Firm predicts slow growth – The Times Group

Bridgepath Capital predicts slow growth for Malawi

Post was last updated: September 19, 2023

Financial advisory firm Bridgepath Capital has projected that growth of the local economy will remain subdued in the next four years, foreseen at an average of 4 percent in 2027.

This is contained in its Malawi Economic Indicator Projections report which consolidates data from the World Bank, International Monetary Fund (IMF), Economic Intelligence Unit (EIU), Oxford Economics and Reserve Bank of Malawi ,among others.

It cites weather shocks, particularly Cyclone Freddy, which negatively impacted the agriculture sector and the economy at large, as a major factor that is expected to undermine Malawi’s gross domestic product (GDP) growth in 2023.

According to the report, the economy is expected to grow by 2.9 percent next year, 3.4 percent in 2025 and 3.8 percent in 2026.

“The outlook is better than 2023, with most sources citing a potential Extended Credit Facility (ECF) programme and a recovery of the agricultural sector as key factors that will boost growth.

“Other factors expected to undermine GDP growth in 2023 include external shocks such as the Russia-Ukraine war, funding gaps and a severe monetary tightening shock,” the report reads.

The projection is closer to another prediction by the EIU that higher government expenditure will be constrained by fiscal rectitude as a result of the ECF, which informs a modest real GDP expansion, averaging 2.8 percent a year between 2024 and 2027.

“The commercialisation of agriculture, the privatisation of State entities and self-sufficiency in electricity generation will take place only in the long term. Downside risks to Malawi’s medium-term growth outlook include erratic weather patterns and delays to debt restructuring, a significant barrier to securing external funding from international partners,” the EIU report reads.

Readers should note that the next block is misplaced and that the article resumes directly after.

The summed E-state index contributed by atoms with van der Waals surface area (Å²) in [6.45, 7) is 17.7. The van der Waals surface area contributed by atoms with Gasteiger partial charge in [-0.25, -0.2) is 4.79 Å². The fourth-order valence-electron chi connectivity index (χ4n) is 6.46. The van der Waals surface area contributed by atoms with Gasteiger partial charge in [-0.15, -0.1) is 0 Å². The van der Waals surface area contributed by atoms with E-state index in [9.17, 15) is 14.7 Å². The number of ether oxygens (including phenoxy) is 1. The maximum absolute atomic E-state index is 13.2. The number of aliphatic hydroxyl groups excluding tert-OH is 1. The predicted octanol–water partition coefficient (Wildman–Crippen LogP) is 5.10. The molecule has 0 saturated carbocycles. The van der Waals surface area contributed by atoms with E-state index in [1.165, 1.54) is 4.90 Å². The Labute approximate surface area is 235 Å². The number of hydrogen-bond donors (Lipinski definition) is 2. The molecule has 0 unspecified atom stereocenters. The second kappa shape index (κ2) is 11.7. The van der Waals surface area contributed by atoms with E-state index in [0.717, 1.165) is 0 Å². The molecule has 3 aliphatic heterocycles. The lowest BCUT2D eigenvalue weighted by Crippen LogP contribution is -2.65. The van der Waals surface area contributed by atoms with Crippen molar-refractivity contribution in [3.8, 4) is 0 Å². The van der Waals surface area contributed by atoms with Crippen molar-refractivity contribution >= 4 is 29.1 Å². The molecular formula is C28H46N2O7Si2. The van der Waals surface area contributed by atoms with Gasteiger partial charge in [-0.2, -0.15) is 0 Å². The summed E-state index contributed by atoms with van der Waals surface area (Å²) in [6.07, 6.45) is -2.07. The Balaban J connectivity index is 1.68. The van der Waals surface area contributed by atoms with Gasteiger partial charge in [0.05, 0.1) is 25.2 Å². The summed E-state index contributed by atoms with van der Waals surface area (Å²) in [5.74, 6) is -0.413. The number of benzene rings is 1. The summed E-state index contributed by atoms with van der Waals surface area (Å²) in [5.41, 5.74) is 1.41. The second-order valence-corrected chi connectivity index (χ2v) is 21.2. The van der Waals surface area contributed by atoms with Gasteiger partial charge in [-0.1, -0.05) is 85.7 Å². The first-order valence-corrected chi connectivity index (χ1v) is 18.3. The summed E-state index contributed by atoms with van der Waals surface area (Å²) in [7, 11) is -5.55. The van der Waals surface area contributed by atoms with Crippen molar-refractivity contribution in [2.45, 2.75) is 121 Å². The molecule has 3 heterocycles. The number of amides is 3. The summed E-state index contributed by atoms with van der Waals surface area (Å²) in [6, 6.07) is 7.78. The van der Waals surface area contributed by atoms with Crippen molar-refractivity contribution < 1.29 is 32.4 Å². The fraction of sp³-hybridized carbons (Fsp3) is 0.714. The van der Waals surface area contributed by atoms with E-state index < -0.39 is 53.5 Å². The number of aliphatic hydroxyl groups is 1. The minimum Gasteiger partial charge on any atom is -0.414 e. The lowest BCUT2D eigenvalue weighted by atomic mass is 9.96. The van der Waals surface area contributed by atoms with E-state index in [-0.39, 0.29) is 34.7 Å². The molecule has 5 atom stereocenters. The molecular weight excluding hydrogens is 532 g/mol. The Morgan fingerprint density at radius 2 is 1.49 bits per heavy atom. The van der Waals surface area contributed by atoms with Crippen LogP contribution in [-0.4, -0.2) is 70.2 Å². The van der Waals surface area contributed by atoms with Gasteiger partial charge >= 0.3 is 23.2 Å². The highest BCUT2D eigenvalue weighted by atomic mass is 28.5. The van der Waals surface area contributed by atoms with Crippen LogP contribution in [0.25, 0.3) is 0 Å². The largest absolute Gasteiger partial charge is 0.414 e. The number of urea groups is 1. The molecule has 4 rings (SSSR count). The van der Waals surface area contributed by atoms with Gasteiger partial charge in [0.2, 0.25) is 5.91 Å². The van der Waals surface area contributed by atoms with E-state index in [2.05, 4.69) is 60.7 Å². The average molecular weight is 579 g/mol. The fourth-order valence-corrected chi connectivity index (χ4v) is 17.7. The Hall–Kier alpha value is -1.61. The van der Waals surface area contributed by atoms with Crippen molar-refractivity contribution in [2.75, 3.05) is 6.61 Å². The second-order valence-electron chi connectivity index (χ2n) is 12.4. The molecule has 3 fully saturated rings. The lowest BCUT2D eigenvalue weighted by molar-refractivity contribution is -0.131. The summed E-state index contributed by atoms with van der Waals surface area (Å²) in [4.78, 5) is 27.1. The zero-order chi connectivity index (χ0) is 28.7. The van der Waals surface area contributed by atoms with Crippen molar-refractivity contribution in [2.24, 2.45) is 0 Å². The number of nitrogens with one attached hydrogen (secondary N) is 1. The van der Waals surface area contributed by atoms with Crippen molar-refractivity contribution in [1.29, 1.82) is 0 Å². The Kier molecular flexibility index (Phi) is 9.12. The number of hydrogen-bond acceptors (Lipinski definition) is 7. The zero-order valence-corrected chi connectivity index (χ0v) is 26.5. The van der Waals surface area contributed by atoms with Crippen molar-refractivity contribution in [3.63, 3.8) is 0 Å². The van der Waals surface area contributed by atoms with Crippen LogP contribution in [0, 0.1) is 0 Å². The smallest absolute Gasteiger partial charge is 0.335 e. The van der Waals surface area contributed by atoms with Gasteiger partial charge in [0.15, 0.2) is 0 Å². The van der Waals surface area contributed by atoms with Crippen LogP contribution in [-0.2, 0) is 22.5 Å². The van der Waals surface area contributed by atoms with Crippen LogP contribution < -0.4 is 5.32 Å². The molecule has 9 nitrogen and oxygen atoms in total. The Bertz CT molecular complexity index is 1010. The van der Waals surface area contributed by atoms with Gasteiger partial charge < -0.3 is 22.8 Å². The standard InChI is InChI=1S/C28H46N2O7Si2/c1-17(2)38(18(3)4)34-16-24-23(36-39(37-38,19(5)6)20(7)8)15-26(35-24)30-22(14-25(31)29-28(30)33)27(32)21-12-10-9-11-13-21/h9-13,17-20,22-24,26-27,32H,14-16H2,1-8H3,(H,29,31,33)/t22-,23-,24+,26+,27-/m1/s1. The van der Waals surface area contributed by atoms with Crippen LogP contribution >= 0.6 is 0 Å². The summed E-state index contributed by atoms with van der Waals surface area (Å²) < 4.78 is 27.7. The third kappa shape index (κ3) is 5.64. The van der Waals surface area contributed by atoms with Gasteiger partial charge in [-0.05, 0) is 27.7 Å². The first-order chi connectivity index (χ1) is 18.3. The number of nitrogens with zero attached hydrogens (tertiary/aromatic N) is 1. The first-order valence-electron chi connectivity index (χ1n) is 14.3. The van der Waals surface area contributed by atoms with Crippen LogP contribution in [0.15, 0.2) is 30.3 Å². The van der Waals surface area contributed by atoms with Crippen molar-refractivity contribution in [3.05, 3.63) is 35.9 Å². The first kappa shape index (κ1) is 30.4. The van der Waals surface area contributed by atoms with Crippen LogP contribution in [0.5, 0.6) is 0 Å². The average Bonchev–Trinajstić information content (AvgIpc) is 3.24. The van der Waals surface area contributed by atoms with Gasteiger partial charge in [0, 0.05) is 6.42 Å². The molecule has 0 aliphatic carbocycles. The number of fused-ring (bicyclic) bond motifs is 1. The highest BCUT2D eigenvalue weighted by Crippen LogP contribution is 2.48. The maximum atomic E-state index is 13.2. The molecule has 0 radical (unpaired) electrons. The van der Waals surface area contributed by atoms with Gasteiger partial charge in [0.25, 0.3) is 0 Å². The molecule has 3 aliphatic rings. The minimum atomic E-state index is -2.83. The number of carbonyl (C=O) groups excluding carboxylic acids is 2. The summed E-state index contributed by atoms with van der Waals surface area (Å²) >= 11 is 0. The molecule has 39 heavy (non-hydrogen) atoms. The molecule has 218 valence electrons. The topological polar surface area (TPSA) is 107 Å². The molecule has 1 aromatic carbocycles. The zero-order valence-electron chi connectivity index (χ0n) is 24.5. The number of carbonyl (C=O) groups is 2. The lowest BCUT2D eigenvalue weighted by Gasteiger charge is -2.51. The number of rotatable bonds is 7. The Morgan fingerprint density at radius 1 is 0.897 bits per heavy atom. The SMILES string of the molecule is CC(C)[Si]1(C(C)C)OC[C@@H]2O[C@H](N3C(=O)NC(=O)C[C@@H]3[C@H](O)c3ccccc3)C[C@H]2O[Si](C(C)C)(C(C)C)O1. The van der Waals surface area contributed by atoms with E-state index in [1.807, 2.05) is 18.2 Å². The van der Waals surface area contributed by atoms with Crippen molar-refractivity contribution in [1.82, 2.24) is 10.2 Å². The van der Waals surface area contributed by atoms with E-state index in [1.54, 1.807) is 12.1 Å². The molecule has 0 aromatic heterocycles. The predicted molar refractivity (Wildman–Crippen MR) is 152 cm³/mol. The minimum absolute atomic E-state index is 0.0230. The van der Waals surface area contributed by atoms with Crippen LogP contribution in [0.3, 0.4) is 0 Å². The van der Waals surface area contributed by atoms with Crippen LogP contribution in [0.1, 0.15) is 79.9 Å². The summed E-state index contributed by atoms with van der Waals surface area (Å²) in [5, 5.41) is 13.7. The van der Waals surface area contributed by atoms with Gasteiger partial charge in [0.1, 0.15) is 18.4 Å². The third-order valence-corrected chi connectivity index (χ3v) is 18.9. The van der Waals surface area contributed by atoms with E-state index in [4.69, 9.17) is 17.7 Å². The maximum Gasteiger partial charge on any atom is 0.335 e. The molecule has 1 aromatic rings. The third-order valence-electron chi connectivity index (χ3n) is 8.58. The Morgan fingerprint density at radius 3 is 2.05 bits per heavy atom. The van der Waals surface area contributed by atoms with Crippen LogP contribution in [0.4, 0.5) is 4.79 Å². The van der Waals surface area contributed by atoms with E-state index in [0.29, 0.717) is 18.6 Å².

Catholic University of Malawi-based economist Hopkins Kawaye indicates that the projections are in line with performance of economic fundamentals.

Kawaye added that the sluggish growth will heavily affect the realisation of the Malawi 2063 development blueprint because it needs annual economic growth rate of 6 percent, which should result in reducing poverty.

“Our problem is implementing what is on the paper because if we implemented projects such as mega farms for example, we would have been talking of another story but because we are slow to implement projects, it will be hard to achieve the blueprint,” Kawaye said.

Earlier this year, during a public lecture at Lilongwe University of Natural Resources and Agriculture, Reserve Bank of Malawi Governor Wilson Banda indicated that Malawi’s economic annual growth is not in line with its aspirations.

Banda said, for Malawi to achieve such aspirations, the annual economic growth of Malawi needs to be above 6 percent but, with the current trend, the aspirations may be missed, adding that one of the solutions is diversification.

“By diversification, we do not mean that we should abandon agriculture but looking at other sectors to complement it and unless we do that and start exporting more, we will be heading for a disaster,” Banda said.

Malawi aspires to be an inclusively wealthy and self-reliant nation by 2063 by embracing agriculture productivity and commercialisation, industrialisation, and urbanisation.

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